Anastasios Xepapadeas is an environmental and resource economist recognized for his work on environmental policy and resource management and, more specifically, on issues related to the management of non-point source pollution, the interaction of environmental and industrial policies, the relationship between environment and growth, the valuation of biodiversity, and the design of policies for ecosystem management and climate change under deep uncertainty and spatiotemporal interactions. Xepapadeas was born and grew up in Piraeus, Greece. He graduated from the University of Athens with a degree in Economics, and from the University of Manchester, England with an M.A degree (1977) and a Ph.D. degree (1981) in Economics. He has served as president of the European Association of Environmental and Resources Economists and chairman of the Board of the Beijer Institute of the Royal Swedish Academy of Sciences. He is currently a Professor at Athens University of Economics and Business in Greece and at the University of Bologna in Italy.

Research Interests

Anastasios Xepapadeas' research has focused on the interactions between the economy and the environment, and the development of economic policies capable of protecting environmental systems. His early work focused on the management of non-point source pollution - which refers to a source of pollution for which neither the source nor the size of specific emissions can be identified with sufficient accuracy - and the attempts to develop instruments for controlling it. Then he focused on the ways in which market structure, and in particular oligopolies, affects the efficient design of emissions taxes. In this research area, the presence of market power and environmental externalities has important effects on the structure of emission taxes. In the area of biodiversity valuation, he used optimization methods under ecological and genetic constraints to value ecosystem diversity. He is currently working on coupled dynamic models of economy and environment, both deterministic and stochastic, to study how spatial interactions in ecosystems, in the context of reaction-diffusion systems, and heat and moisture transport from the Equator to the Poles in climate models, can shape the design of policies.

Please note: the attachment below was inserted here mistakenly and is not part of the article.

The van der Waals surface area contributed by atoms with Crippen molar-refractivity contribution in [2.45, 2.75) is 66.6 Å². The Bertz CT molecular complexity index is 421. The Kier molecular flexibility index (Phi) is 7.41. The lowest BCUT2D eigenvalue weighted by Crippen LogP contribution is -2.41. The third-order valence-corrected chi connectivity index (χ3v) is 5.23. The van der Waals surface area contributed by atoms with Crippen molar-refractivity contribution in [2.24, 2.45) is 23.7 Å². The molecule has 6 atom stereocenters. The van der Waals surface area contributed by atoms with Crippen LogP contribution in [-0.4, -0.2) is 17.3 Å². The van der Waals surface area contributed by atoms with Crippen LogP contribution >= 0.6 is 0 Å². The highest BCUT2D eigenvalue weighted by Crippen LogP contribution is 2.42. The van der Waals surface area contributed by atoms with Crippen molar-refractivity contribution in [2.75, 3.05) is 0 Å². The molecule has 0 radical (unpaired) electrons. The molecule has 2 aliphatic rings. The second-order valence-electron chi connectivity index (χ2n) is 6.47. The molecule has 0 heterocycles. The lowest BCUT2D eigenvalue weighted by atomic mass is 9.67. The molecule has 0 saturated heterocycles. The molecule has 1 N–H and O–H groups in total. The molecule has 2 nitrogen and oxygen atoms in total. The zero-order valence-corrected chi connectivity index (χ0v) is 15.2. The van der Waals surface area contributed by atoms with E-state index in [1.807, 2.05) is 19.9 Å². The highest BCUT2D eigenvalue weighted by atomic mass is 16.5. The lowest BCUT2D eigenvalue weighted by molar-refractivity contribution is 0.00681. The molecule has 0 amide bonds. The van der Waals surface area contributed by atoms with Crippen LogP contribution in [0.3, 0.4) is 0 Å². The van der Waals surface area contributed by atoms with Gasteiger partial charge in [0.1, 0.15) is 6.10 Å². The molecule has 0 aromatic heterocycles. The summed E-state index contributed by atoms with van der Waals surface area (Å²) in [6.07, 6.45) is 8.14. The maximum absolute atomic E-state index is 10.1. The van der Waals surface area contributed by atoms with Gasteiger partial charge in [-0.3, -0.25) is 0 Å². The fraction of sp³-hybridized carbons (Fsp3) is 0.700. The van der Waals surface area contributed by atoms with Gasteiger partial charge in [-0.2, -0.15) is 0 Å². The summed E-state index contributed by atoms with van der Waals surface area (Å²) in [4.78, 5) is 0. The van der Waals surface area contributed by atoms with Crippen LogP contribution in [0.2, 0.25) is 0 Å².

Membership Type

International Member

Election Year


Primary Section

Section 64: Human Environmental Sciences

Secondary Section

Section 54: Economic Sciences